Forget going Dutch and using the title Ms, Dowd says. Among women in their 20s these are "archaic feminist relics" with the same status as Birkenstocks and Betty Friedan, whose 1963 tome The Feminine Mystique portrayed domestic life as a "comfortable concentration camp" in which women lose their identities and turn into "anonymous biological robots in a docile mass". Nowadays young women "want to be Mrs Anonymous Biological Robot in a Docile Mass", Dowd claims. "They dream of being rescued; to flirt, to shop, to stay home and be taken care of. They shop for 'Stepford Fashions' [a reference to the influence of the movie remake The Stepford Wives] and spend their days in the gym trying for 'Wisteria Lane waistlines'."

Dowd had assumed feminism would deliver a more "flexible and capacious notion of beauty". Instead, the ideal of feminine beauty has become even more rigid and unnatural, "as more and more women embrace Botox and implants and stretch and protrude to extreme proportions to satisfy male desires". Feminism's message was don't be a sex object. Today's message is diametrically opposite: "Be a sex object."

The fur was already flying when Are Men Necessary? hit US shelves on Tuesday. The Wall Street Journal's "A stinker" verdict set the tone for the phalanx of outraged columnists and bloggers who lined up to accuse Dowd of hypocrisy, bitterness, elitism, shallowness, contempt for men, dubious research, faux social science, inaccurate analysis of feminism's success, being menopausal and needing to get out more. American author Katie Roiphe spits out her response in the online journal Slate in an article headed "Is Maureen Dowd necessary?". Dowd's alarmist portrayal of younger women such as Roiphe as wannabe housewives and yummy mummies obsessed with beauty and ensnaring a man, "renders us unrecognisable", she writes. Rather than describing generation Y, she says, sticking in the knife, "Dowd's most compelling example of this rarefied, lonely demographic of woman too successful for love is herself".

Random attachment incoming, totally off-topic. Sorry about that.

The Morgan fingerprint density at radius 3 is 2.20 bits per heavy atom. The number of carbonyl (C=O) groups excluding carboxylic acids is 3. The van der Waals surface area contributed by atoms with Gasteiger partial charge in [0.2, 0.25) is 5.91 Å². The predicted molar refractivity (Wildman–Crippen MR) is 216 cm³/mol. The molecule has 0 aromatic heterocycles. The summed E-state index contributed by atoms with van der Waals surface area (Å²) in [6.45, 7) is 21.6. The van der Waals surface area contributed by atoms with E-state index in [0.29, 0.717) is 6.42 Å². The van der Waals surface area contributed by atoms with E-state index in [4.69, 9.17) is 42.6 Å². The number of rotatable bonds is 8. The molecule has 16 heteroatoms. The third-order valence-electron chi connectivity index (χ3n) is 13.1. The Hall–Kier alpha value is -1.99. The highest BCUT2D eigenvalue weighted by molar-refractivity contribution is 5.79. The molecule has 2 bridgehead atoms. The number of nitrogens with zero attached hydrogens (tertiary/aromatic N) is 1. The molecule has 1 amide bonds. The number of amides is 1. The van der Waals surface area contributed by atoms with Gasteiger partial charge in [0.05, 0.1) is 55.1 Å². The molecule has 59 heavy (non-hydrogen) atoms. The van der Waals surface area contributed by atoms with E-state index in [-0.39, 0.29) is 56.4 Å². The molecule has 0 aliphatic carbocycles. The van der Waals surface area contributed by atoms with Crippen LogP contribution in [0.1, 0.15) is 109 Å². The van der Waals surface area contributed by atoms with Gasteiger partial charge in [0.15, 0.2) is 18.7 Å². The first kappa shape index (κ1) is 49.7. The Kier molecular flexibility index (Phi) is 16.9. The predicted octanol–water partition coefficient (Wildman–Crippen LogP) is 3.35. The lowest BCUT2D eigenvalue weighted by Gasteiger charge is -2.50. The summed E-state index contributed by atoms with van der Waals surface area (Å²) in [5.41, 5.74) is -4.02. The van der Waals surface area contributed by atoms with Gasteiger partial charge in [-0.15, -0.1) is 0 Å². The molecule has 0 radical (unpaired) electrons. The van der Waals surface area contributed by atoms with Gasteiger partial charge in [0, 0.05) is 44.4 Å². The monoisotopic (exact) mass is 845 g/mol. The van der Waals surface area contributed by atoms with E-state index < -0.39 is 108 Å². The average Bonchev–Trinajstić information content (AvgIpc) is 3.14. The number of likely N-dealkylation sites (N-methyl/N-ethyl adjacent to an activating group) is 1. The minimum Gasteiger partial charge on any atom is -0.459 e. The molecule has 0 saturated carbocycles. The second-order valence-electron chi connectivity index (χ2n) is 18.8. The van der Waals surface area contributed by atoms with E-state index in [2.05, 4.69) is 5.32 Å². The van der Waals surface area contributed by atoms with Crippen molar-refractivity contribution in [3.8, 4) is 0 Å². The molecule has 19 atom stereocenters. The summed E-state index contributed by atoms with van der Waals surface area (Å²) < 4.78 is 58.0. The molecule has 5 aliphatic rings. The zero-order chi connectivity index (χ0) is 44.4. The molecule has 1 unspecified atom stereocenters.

"Yes, Maureen Dowd is necessary," Rebecca Traister jumps in on this week. Far from being a feminism denier, "Dowd, the only female [opinion] columnist at the most powerful newspaper in the world, is the embodiment of its triumphs, and she knows it." Are Men Necessary? may be intermittently sloppy, crass and narrow, but she has nonetheless kicked off a conversation "we are desperate to have" on unpleasant questions such as "Is feminism dead? Do men have trouble with powerful women? Why, decades after a feminist movement that was supposed to liberate us from constrictive physical ideals, are women hacking up their faces and inflating their breasts?""

More here

My comment:

In her embittered way, Dowd is right. Relationships between the sexes remain important to both sexes and, in their hate and fury, feminists often seem to have completely overlooked that. So both men and women continue to go to great lengths to please one-another. And that IS a failure of feminism -- in that feminism has always condemned efforts by women to please men (but not vice versa, strangely enough). As far as men not liking materially successful women goes, Dowd also has a point to a degree. Sex roles are NOT completely chosen. They are to a considerable degree hard-wired -- genetically inherited from our prehistoric past -- and what we have inherited is the unconscious expectation that men provide most of the food and protection while the women stay at home to care for children. The career woman just does not fit that inherited mental mould -- so sadly for her she is unlikely to be seen as the "right" partner.

No comments: